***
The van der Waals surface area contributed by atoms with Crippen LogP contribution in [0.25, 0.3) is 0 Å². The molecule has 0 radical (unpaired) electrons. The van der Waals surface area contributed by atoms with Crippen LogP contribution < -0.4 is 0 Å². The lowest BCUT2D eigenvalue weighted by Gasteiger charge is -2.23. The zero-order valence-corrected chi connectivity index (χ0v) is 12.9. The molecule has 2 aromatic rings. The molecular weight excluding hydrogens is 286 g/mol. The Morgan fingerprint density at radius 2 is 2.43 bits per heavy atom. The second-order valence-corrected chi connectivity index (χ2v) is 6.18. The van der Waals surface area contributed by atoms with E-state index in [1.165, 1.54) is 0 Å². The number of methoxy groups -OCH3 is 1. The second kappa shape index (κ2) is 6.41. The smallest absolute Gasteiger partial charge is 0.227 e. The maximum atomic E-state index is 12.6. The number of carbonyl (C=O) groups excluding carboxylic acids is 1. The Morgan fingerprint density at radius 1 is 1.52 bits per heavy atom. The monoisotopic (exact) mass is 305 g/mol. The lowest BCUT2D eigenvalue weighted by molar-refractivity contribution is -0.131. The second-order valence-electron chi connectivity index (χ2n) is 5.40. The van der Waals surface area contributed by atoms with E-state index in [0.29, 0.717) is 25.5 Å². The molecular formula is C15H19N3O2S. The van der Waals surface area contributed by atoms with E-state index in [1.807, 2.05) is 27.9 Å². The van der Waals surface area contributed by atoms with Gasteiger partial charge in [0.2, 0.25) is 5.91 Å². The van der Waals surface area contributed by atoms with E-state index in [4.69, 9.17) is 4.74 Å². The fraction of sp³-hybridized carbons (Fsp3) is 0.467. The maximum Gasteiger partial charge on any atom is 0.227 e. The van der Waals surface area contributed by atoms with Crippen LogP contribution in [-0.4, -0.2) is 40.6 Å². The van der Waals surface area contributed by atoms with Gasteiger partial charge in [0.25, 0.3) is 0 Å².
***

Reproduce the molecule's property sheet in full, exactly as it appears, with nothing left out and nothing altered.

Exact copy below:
The van der Waals surface area contributed by atoms with Crippen LogP contribution in [0.25, 0.3) is 0 Å². The molecule has 0 radical (unpaired) electrons. The van der Waals surface area contributed by atoms with Crippen LogP contribution < -0.4 is 0 Å². The lowest BCUT2D eigenvalue weighted by Gasteiger charge is -2.23. The zero-order valence-corrected chi connectivity index (χ0v) is 12.9. The molecule has 2 aromatic rings. The molecular weight excluding hydrogens is 286 g/mol. The Morgan fingerprint density at radius 2 is 2.43 bits per heavy atom. The second-order valence-corrected chi connectivity index (χ2v) is 6.18. The van der Waals surface area contributed by atoms with E-state index in [1.165, 1.54) is 0 Å². The number of methoxy groups -OCH3 is 1. The second kappa shape index (κ2) is 6.41. The smallest absolute Gasteiger partial charge is 0.227 e. The maximum atomic E-state index is 12.6. The number of carbonyl (C=O) groups excluding carboxylic acids is 1. The Morgan fingerprint density at radius 1 is 1.52 bits per heavy atom. The monoisotopic (exact) mass is 305 g/mol. The lowest BCUT2D eigenvalue weighted by molar-refractivity contribution is -0.131. The second-order valence-electron chi connectivity index (χ2n) is 5.40. The van der Waals surface area contributed by atoms with E-state index in [0.29, 0.717) is 25.5 Å². The molecular formula is C15H19N3O2S. The van der Waals surface area contributed by atoms with E-state index in [1.807, 2.05) is 27.9 Å². The van der Waals surface area contributed by atoms with Gasteiger partial charge in [0.2, 0.25) is 5.91 Å². The van der Waals surface area contributed by atoms with E-state index in [4.69, 9.17) is 4.74 Å². The fraction of sp³-hybridized carbons (Fsp3) is 0.467. The maximum Gasteiger partial charge on any atom is 0.227 e. The van der Waals surface area contributed by atoms with Crippen LogP contribution in [-0.4, -0.2) is 40.6 Å². The van der Waals surface area contributed by atoms with Gasteiger partial charge in [0.25, 0.3) is 0 Å².